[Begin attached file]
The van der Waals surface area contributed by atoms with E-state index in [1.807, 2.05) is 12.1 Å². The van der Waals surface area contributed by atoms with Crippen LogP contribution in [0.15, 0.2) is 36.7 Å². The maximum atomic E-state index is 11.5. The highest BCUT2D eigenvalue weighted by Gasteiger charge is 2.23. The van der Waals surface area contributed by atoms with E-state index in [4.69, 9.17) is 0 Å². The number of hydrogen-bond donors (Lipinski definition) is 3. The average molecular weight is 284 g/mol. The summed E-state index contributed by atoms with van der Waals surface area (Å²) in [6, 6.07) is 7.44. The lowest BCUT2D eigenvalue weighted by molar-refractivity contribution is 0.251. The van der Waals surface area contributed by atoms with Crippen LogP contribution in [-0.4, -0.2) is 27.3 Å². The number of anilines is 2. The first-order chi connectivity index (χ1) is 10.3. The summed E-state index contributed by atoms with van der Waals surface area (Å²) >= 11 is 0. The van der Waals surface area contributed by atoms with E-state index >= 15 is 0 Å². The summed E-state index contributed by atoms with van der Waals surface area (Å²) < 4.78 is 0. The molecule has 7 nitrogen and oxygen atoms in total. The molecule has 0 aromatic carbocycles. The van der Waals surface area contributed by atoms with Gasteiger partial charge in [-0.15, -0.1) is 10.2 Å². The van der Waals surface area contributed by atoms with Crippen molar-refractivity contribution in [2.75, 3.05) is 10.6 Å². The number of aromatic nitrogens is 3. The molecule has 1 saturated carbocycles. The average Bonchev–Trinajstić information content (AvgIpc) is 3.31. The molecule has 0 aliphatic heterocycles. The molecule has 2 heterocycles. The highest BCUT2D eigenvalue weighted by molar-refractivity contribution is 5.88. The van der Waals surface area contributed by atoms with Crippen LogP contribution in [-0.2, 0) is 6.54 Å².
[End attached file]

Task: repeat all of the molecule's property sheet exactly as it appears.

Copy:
The van der Waals surface area contributed by atoms with E-state index in [1.807, 2.05) is 12.1 Å². The van der Waals surface area contributed by atoms with Crippen LogP contribution in [0.15, 0.2) is 36.7 Å². The maximum atomic E-state index is 11.5. The highest BCUT2D eigenvalue weighted by Gasteiger charge is 2.23. The van der Waals surface area contributed by atoms with E-state index in [4.69, 9.17) is 0 Å². The number of hydrogen-bond donors (Lipinski definition) is 3. The average molecular weight is 284 g/mol. The summed E-state index contributed by atoms with van der Waals surface area (Å²) in [6, 6.07) is 7.44. The lowest BCUT2D eigenvalue weighted by molar-refractivity contribution is 0.251. The van der Waals surface area contributed by atoms with Crippen LogP contribution in [-0.4, -0.2) is 27.3 Å². The number of anilines is 2. The first-order chi connectivity index (χ1) is 10.3. The summed E-state index contributed by atoms with van der Waals surface area (Å²) >= 11 is 0. The van der Waals surface area contributed by atoms with E-state index >= 15 is 0 Å². The summed E-state index contributed by atoms with van der Waals surface area (Å²) < 4.78 is 0. The molecule has 7 nitrogen and oxygen atoms in total. The molecule has 0 aromatic carbocycles. The van der Waals surface area contributed by atoms with Gasteiger partial charge in [-0.15, -0.1) is 10.2 Å². The van der Waals surface area contributed by atoms with Crippen molar-refractivity contribution in [2.75, 3.05) is 10.6 Å². The number of aromatic nitrogens is 3. The molecule has 1 saturated carbocycles. The average Bonchev–Trinajstić information content (AvgIpc) is 3.31. The molecule has 0 aliphatic heterocycles. The molecule has 2 heterocycles. The highest BCUT2D eigenvalue weighted by molar-refractivity contribution is 5.88. The van der Waals surface area contributed by atoms with Crippen LogP contribution in [-0.2, 0) is 6.54 Å².